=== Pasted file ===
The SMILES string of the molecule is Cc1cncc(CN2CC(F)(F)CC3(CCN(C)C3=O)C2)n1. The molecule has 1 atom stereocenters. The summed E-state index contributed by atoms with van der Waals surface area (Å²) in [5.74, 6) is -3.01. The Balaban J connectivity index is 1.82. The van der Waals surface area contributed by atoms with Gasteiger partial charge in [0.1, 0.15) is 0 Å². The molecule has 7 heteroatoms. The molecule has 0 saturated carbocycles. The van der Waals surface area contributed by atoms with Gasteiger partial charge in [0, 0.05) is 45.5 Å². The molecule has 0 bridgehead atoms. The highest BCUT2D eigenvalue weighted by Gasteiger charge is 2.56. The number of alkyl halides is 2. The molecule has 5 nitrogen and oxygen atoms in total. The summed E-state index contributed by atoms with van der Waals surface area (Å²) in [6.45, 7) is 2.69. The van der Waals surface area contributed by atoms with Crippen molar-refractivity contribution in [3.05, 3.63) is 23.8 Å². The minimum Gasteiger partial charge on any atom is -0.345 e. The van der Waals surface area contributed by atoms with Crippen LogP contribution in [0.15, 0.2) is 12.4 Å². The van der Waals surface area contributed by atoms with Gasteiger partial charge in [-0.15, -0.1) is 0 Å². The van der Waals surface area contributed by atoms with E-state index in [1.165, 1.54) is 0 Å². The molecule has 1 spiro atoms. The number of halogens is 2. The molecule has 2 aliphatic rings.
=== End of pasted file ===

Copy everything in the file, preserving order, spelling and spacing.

The SMILES string of the molecule is Cc1cncc(CN2CC(F)(F)CC3(CCN(C)C3=O)C2)n1. The molecule has 1 atom stereocenters. The summed E-state index contributed by atoms with van der Waals surface area (Å²) in [5.74, 6) is -3.01. The Balaban J connectivity index is 1.82. The van der Waals surface area contributed by atoms with Gasteiger partial charge in [0.1, 0.15) is 0 Å². The molecule has 7 heteroatoms. The molecule has 0 saturated carbocycles. The van der Waals surface area contributed by atoms with Gasteiger partial charge in [0, 0.05) is 45.5 Å². The molecule has 0 bridgehead atoms. The highest BCUT2D eigenvalue weighted by Gasteiger charge is 2.56. The number of alkyl halides is 2. The molecule has 5 nitrogen and oxygen atoms in total. The summed E-state index contributed by atoms with van der Waals surface area (Å²) in [6.45, 7) is 2.69. The van der Waals surface area contributed by atoms with Crippen molar-refractivity contribution in [3.05, 3.63) is 23.8 Å². The minimum Gasteiger partial charge on any atom is -0.345 e. The van der Waals surface area contributed by atoms with Crippen LogP contribution in [0.15, 0.2) is 12.4 Å². The van der Waals surface area contributed by atoms with Gasteiger partial charge in [-0.15, -0.1) is 0 Å². The van der Waals surface area contributed by atoms with E-state index in [1.165, 1.54) is 0 Å². The molecule has 1 spiro atoms. The number of halogens is 2. The molecule has 2 aliphatic rings.